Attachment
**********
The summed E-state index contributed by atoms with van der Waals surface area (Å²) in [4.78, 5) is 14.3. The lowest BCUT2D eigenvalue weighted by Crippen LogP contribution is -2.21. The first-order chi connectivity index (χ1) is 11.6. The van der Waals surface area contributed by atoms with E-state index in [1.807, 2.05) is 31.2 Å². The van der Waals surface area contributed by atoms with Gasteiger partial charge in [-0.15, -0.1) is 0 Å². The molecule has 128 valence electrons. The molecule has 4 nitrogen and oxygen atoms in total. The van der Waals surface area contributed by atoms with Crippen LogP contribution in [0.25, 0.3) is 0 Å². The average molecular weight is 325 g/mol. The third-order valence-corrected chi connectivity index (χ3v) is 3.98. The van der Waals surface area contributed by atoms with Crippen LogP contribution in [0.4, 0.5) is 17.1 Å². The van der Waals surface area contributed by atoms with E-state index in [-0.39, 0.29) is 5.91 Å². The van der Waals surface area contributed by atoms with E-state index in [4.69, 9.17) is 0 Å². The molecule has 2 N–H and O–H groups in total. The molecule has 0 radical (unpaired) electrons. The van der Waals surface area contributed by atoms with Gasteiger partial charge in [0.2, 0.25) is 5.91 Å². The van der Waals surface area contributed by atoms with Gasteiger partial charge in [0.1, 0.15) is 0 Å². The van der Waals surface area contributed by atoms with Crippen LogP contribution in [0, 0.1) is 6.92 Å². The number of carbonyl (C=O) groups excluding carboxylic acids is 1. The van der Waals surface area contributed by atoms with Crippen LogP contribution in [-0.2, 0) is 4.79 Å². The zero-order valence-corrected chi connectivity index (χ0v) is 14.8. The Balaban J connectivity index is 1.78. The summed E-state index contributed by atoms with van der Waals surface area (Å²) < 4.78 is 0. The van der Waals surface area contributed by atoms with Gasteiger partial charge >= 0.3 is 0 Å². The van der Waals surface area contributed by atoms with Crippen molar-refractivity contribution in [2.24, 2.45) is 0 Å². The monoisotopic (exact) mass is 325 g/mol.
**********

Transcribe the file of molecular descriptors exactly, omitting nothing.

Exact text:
The summed E-state index contributed by atoms with van der Waals surface area (Å²) in [4.78, 5) is 14.3. The lowest BCUT2D eigenvalue weighted by Crippen LogP contribution is -2.21. The first-order chi connectivity index (χ1) is 11.6. The van der Waals surface area contributed by atoms with E-state index in [1.807, 2.05) is 31.2 Å². The van der Waals surface area contributed by atoms with Gasteiger partial charge in [-0.15, -0.1) is 0 Å². The molecule has 128 valence electrons. The molecule has 4 nitrogen and oxygen atoms in total. The van der Waals surface area contributed by atoms with Crippen LogP contribution in [0.25, 0.3) is 0 Å². The average molecular weight is 325 g/mol. The third-order valence-corrected chi connectivity index (χ3v) is 3.98. The van der Waals surface area contributed by atoms with Crippen LogP contribution in [0.4, 0.5) is 17.1 Å². The van der Waals surface area contributed by atoms with E-state index in [-0.39, 0.29) is 5.91 Å². The van der Waals surface area contributed by atoms with E-state index in [4.69, 9.17) is 0 Å². The molecule has 2 N–H and O–H groups in total. The molecule has 0 radical (unpaired) electrons. The van der Waals surface area contributed by atoms with Gasteiger partial charge in [0.2, 0.25) is 5.91 Å². The van der Waals surface area contributed by atoms with Gasteiger partial charge in [0.1, 0.15) is 0 Å². The van der Waals surface area contributed by atoms with Crippen LogP contribution in [0, 0.1) is 6.92 Å². The number of carbonyl (C=O) groups excluding carboxylic acids is 1. The van der Waals surface area contributed by atoms with Crippen LogP contribution in [-0.2, 0) is 4.79 Å². The zero-order valence-corrected chi connectivity index (χ0v) is 14.8. The Balaban J connectivity index is 1.78. The summed E-state index contributed by atoms with van der Waals surface area (Å²) < 4.78 is 0. The van der Waals surface area contributed by atoms with Gasteiger partial charge >= 0.3 is 0 Å². The van der Waals surface area contributed by atoms with Crippen molar-refractivity contribution in [2.24, 2.45) is 0 Å². The monoisotopic (exact) mass is 325 g/mol.